i.e. Ben Burgis: Musings on Speculative Fiction, Philosophy, PacMan and the Coming Alien Invasion

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Well, I did end up spending most of what was left of my check (for Star Inside the Swastika) on a ticket to "Underworld: Evolution."

If you liked "Underworld", you'll probably like the sequel. The issues that I had with the sequel were all issues I'd had with (the last half hour of) the original, and the things I liked in the original (enough, clearly, to see both movies on the big screen) were all present in spades in the sequel.

What it doesn't have is a terribly well-thought out, compelling plot arc. Given that, it's sort of irritating how many plot developments they tried to cram in to every minute of the last third of the original and the first half of the sequel. What it does have is an engaging basic premise: the ancient blood feud between the sleek, aristocratic vampires and the werewolves who had originally been their day guardians. OK, that sounds powerful-silly when you *say* it, but I think it works pretty well on a primal imaginative dream level. What it also has, more importantly than any of the substance issues, is style. I sort of think of it as the dark-fantasy analogue to the Matrix: in both cases, lots of black leather, lots of over-the-top stylized fighting between people with a superhuman ability to keep their cool, all of which has to be enjoyed in a thoroughly style-over-substance way.

Given that combinations of virtues and vices, I really wish the writers hadn't been so attached to the glories of the plot arc and kept the rate of shocking revalations a little slower. *That said,* in the ways that matter most, the second movie did at least as good a job as the first movie of maintaining it's consistent tone and feel throghout the movie, despite having a radically different setting and plot. No complaints there.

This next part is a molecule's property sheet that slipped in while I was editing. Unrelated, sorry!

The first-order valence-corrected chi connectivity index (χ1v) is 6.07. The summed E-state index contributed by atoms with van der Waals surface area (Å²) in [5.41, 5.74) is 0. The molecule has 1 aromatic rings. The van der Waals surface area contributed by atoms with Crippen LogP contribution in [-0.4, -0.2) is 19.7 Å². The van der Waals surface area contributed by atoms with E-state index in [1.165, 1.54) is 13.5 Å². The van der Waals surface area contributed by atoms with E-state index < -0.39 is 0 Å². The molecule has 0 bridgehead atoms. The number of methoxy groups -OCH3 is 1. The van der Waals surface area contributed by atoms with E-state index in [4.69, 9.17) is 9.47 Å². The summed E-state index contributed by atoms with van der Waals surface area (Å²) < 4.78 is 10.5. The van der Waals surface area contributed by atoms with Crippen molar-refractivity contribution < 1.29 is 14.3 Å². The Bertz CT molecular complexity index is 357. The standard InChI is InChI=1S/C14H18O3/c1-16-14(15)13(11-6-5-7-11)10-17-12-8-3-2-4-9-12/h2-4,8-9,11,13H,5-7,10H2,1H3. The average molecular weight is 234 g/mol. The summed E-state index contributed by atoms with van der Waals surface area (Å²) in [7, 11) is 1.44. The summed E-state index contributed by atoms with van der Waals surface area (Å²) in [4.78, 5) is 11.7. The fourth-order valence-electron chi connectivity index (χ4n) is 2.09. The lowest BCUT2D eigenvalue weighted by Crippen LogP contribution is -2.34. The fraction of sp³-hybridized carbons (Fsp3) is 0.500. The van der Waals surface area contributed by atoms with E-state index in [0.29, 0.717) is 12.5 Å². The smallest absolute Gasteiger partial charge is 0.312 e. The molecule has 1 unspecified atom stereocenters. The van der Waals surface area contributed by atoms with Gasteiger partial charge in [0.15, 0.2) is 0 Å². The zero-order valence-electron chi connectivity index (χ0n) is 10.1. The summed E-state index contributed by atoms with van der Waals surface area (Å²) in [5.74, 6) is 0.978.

(I should note that between Blade II and Underworld II, there seems to be some strange compulsion for multi-movie vampire stories to movie to "somewhere in Eastern Europe" in the second movie after having the first in urban American settings. On second thought, but that's not so much a general trend as... hey, what the hell, I'm not complaining. The second Underworld movie was far better and less tacked on than Blade II, and I have no problem with good movies scavenging from slightly less good movies.)

One of the things that definitely struck me the most about the tone and feel stuff was the way they handled the sunlight. During the substantial sections of the movie where it was important to be daytime, it was never really sunny. Even when it was important for Kate Beckinsale to be inside and away from the sun, it was always a matter of a little sunlight filtering through a flat gray sky. It was just a little thing, but it really did a nice job of conveying the sense of a world where full day never quite came and "life" took place from sunset to sunrise. There was also a really nice scene where Kate Beckinsale and her non-vampire love interest (played by some, Scott Speedman, apparently) are hiding out in a warehouse as the sun rises and Beckinsale's character's skin starts to peel, and after getting her into a safe place, he goes around trying to find ways to shut the light out of all of the huge, curtainless windows of the warehouse (splashing black paint on them, etc.) Silly? Maybe, but it looked awfully cool.

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